Archive for the tag “Jeff Palmer”

We must do justice for them, as God has done justice for us

gleaningThe Christian mission of bringing God’s shalom justice to people in need did not originate with Jesus’ command to “Love your neighbor as yourself,” or even in Micah’s admonition from God to “Do justice, love mercy, and walk humbly with your God.”

In fact, God’s law itself was very clear about his people’s responsibility to do justice on behalf of the weak and oppressed.

Jeff Palmer writes at Kingdom Communities:

In one particular passage, … God lays down His expectations for the Israelites and how they care for people in need. (Deuteronomy 24:10-22). He talks about just loans that help people and not burden them. (24:10-13) He warns against oppression of the hired hand who is due his wages each day. (24:14-15) He reminds them that each individual is responsible for his/her sin or shortcoming. (24:16-18)

Then he gives the “law” of the gleanings, whereby those who harvested their fields must leave the second harvest and the “gleanings” for the foreigner, the fatherless and the widow. This is not only for those mentioned in need but it is for the benefit of the landowner himself in that He says, “…so the Lord God may bless you in all the work of your hands.”(24:19)

… The truth is that all of us – rich or poor, wise or foolish, strong or weak – owe our lives and everything we have to God. We are all slaves to sin. We are born into it. However, by the merciful grace of God, we, who have placed our trust and lives in the hands of Jesus, have been made rich in His abundance. Everything we have has been given to us by our good and loving Father and in turn, we should be open handed with what we have – little or great – because He has been open handed with us.

… Our status as “slaves” (to sin, to things, to anything that would take us away from God) should remind us that we should be totally dependent upon God. And that total dependency should create an eternal gratefulness motivating us to care for the needy.

Read the full article by clicking here.

Jeff Palmer is executive director of Baptist Global Response, an international relief and development organization that connects people who care with people in need. Find out more about them at gobgr.org.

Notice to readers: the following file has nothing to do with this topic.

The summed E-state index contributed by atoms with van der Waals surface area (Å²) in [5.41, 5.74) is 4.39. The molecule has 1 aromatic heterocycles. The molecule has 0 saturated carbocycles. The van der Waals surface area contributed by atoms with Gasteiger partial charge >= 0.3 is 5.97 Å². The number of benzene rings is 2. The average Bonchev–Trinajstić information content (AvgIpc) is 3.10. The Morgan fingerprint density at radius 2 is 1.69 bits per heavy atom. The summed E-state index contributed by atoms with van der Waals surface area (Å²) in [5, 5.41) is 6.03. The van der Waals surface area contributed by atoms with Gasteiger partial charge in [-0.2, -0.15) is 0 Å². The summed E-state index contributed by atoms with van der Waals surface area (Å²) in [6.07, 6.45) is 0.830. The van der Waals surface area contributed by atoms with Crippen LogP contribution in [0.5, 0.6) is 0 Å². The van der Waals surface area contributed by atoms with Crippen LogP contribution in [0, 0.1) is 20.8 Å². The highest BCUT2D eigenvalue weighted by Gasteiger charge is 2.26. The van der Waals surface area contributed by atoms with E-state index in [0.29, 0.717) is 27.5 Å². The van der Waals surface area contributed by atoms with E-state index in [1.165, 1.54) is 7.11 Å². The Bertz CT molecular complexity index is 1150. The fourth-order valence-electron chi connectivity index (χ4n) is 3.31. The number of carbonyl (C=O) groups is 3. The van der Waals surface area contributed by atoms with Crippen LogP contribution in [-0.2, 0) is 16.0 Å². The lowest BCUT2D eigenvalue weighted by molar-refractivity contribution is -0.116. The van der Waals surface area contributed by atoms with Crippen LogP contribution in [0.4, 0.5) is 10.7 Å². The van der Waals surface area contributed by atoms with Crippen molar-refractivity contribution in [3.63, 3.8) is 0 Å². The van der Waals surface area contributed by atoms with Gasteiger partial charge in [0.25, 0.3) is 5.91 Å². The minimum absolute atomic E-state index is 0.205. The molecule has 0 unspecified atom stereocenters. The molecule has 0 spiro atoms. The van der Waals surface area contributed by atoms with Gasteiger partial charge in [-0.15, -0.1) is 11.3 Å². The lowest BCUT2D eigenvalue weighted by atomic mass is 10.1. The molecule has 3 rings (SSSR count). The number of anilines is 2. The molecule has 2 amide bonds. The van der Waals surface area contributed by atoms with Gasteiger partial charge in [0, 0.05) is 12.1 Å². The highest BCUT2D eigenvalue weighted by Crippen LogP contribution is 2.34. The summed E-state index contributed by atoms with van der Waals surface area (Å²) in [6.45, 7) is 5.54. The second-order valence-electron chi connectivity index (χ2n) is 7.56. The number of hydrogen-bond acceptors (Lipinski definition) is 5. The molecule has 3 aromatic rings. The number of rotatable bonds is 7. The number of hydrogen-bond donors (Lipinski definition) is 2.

For the foreigner, fatherless and widow

By Jeff Palmer

In Deuteronomy chapter 5, after the giving of the ten commandments (which most folks are familiar with), God through Moses gives an exposition of what it means to follow the commandments (chapter 6 and following to the end of the book). He expands the commandments out to practical living and tells Israel what it looks like for them to become His holy, set-apart community. There are rites and rituals, laws and commands, dos and don’ts, etc., given to help them, if they follow, to become the model community He desires for them.

It is interesting to note that these chapters are filled with social issues and responsibility. Not surprisingly they echo the “Shema” (Deuteronomy 6:4-6) where loving the Lord your God with all your heart is paralleled with practically not only following His laws but loving your fellow Israelite. Jesus summed it up when asked the greatest commandment. He said, “Love God and love your neighbor.” (Matthew 22:37-40 paraphrased)

So, Deuteronomy 6 and following is a treatise on how to be a holy people set apart by and for God the Father. In short, Israel was to…

* Follow God with all their heart

* Obey his law and be obedient

* Honor God with their resources

* Treat fairly their neighbor

There is obviously much more in these chapters but there is a strange phrase that keeps poking its head up and it is…

“…for the foreigner, the fatherless, and the widow.”

Loving God requires us to love others as ourselves and as He loves them. Moreover, we cannot miss the fact that God has a special place in His heart for those who are least able to help themselves. The foreigners were aliens, refugees if you will, living among the Israelites who generally had no citizenship, voice or influence. They were pretty much at the mercy of the Hebrews. The fatherless were the orphans who had no family or in some cases, no inheritance and thus no hope. They needed someone to care for them. And the widows were those who were in many cases left alone to fend for them selves and were at the mercy of the greater community.

God said when we remember these “least” of all in society, it brings about God’s blessing on the work of our hands (Deuteronomy 24:19). And we should remember them because we are what we are because of His blessings and nothing else (Deuteronomy 24:22). Furthermore, He commands us to care for these: the foreigner, the fatherless and the widow (Deuteronomy 24:22b).

Our devotion and worship of God is required and many of us are good at this (or at least attending a church service somewhere). But our care for those who can’t care for themselves is also just as important (according to God’s Word).

So, my question for today is…

“What have I done and what am I doing for the least of these: the foreigner, the fatherless and the widow?”

Jeff Palmer is executive director of Baptist Global Response. He blogs at Kingdom Communities.

Kingdom Development

Jeff Palmer

Jesus came proclaiming that the Kingdom of Heaven is at hand. Therefore, we as Christian community development workers are in reality Kingdom development workers. For we, as Kingdom people, are ambassadors with a message of good news and abundant life. We are called, set apart and sent forth with the goal of seeing truly transformed individuals and communities whose lives are changed by the fact the Kingdom of God can and has come among them.

Click to purchase on BGR site
(Purchase benefits Multiply Justice partner projects)

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